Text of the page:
The Internal Revenue Code provides for penalties to deter taxpayers from underreporting their income, claiming bogus deductions, and engaging in other forms of misbehavior. For example, there is a twenty percent accuracy-related penalty that applies when a taxpayer negligently fails to follow regulations, materially understates his tax liability, or files a return with a substantial valuation misstatement. I.R.C. § 6662(a). That twenty percent penalty can be doubled if the return rests upon a gross valuation misstatement. I.R.C. § 6662(h).
For taxpayers who cross the line dividing negligent behavior from willful misconduct, there is a seventy-five percent fraud penalty. I.R.C. § 6663(a). The fraud penalty applies in situations where the taxpayer acted intentionally in an effort to evade tax liability. See, e.g., Cole v. Comm’r, 637 F.3d 767, 780 (7th Cir. 2011). To sustain the penalty, the IRS must establish fraud through clear and convincing evidence. Id. As a consequence, cases involving the fraud penalty are relatively infrequent. They often follow a conviction for tax evasion because collateral estoppel will typically establish the required elements. See, e.g., Anderson v. Comm’r, 698 F.3d 160, 164-65 (3d Cir. 2012).
While a conviction for evasion will support a fraud penalty assessment, it is not required. Last week, a district judge in Utah readily sustained a fraud penalty assessment in a case involving a taxpayer who filed a return claiming losses derived from a non-existent investment. Omega Forex Group v. United States, No. 2:14-CV-00915-BSJ, 2017 U.S. Dist. LEXIS 33289 (D. Utah Mar. 8, 2017).
The taxpayer, Robert Flath, had claimed a $149,857 loss on his tax return for 1998, which represented his share of loss sustained by Omega Forex Group, LC. 2017 U.S. Dist. LEXIS 33289 at *2. While the K-1 that Flath attached to his return indicated that he had contributed $200,000 in capital during the tax year, the records of Omega Forex Group simply showed a note receivable in that amount. Id. That was a problem, since it meant that Flath had no money at risk and therefore could not deduct the associated loss. See I.R.C. § 465(a)(1) (limiting deduction associated with trade or business to amounts at risk), (c)(3) (excluding amounts borrowed from related parties from amount at risk). And for good measure, Flath denied signing the note. 2017 U.S. Dist. LEXIS 33289 at *2. Accordingly, as the district court observed, “[w]hen Flath signed his 1998 tax return on March 25, 1999, his purported $200,000 capital contribution used as the basis to allocate his loss was non-existent.” Id. at *2-*3.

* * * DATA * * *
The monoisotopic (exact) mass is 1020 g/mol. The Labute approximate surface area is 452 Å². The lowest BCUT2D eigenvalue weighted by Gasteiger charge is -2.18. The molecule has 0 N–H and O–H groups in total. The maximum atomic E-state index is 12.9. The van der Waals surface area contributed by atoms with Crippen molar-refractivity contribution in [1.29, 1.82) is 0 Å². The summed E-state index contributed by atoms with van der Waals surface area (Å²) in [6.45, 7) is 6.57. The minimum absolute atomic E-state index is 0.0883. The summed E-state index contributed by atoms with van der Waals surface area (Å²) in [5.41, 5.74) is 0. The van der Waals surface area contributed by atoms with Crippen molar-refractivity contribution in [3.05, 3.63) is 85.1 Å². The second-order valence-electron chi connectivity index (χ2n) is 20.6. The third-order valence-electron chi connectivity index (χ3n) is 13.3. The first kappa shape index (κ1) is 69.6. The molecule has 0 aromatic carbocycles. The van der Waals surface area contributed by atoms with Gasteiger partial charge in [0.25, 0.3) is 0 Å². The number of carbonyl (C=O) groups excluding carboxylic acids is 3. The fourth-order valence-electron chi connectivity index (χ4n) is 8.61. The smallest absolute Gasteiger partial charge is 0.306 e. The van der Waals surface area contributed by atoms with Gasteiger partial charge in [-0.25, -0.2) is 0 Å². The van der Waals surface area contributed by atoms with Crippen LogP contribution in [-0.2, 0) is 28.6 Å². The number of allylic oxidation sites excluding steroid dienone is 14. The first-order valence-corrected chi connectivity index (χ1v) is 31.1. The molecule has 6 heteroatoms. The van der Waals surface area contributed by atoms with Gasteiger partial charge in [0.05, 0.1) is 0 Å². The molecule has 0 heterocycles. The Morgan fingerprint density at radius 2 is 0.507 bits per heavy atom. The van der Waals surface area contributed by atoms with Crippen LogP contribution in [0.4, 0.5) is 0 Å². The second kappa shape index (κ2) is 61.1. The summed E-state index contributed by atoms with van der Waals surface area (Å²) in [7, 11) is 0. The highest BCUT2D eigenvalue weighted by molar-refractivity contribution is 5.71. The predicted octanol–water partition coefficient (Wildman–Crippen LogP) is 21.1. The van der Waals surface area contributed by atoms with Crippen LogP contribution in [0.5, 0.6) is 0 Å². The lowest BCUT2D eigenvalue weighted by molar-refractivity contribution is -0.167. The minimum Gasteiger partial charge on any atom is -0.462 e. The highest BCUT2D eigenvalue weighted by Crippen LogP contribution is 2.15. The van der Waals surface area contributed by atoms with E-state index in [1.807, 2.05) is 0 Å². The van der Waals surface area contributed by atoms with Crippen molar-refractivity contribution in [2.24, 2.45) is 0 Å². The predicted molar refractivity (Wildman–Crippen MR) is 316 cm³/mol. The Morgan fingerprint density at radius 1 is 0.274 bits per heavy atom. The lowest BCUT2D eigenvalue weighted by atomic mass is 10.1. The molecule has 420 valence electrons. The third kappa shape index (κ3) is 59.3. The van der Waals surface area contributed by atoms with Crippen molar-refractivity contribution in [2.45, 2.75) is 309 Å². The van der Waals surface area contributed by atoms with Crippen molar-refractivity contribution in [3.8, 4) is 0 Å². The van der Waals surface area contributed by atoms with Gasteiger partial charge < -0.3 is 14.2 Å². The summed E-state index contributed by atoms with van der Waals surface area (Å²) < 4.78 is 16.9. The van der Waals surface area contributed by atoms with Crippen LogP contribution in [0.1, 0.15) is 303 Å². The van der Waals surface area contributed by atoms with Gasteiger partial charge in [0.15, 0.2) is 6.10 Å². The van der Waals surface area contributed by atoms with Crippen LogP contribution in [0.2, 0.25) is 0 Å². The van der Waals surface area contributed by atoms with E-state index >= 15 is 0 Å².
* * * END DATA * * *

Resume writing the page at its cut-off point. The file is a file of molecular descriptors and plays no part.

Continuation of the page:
In an effort to fill this hole, Flath asserted that he had begun the process of transferring $165,000 in marketable securities to Omega Forex Group in December 1998. The court identified several problems with this contention:
- First, the shares were not liquidated until 1999;
- Second, their value as of December 1998 was not sufficient to support the loss claimed on the return;
- Third, the $165,000 wound up in a nominee account in the Cayman Islands, where Flath used a portion of it to pay tuition for one of his children.
Id. at *3-*4.
Flath also argued that he had relied upon his accountant to prepare his return properly. The accountant, however, had sent Flath a letter indicating that she was preparing the return in reliance upon Flath’s assurance that he had the amount of the loss at risk, and Flath never told her that about the nominee account. Id. at *4.
For the following tax year, the pattern was similar: Flath claimed a loss of $85,793 even though he still had no funds at risk; the K-1 attached to his return reflected a $100,000 capital contribution that never occurred. Id. at *4-*5. The only wrinkle for this tax year was that Flath’s nominee account had been augmented by payments of premiums associated with a captive insurance arrangement that provided a secondary malpractice policy to his dental practice for a monthly premium of $8000, an amount well in excess of his primary policy that cost $1400 annually. Id. at *5 & n.17. Even these funds were not put at risk: Flath was free to remove funds from the nominee account at any time. In fact, as of the end of 1999, he only had $35,950.20 on deposit, even though his purported capital account balance in Omega Forex Group was $64,088. Id. at *5.
Against that background, the district judge had little trouble sustaining the fraud penalty assessment. In the court’s view, Flath knew he had not made capital contributions and knew that the only funds he had committed remained available to him; in fact he used those funds for a variety of purposes. Id. at *6.
Flath is not a sympathetic figure. While the promoter of this arrangement presumably told him that it would pass muster, he was still responsible for the accuracy of the statements made on his return. And it is hard to imagine any plausible justification for listing a fictitious transaction on a tax return.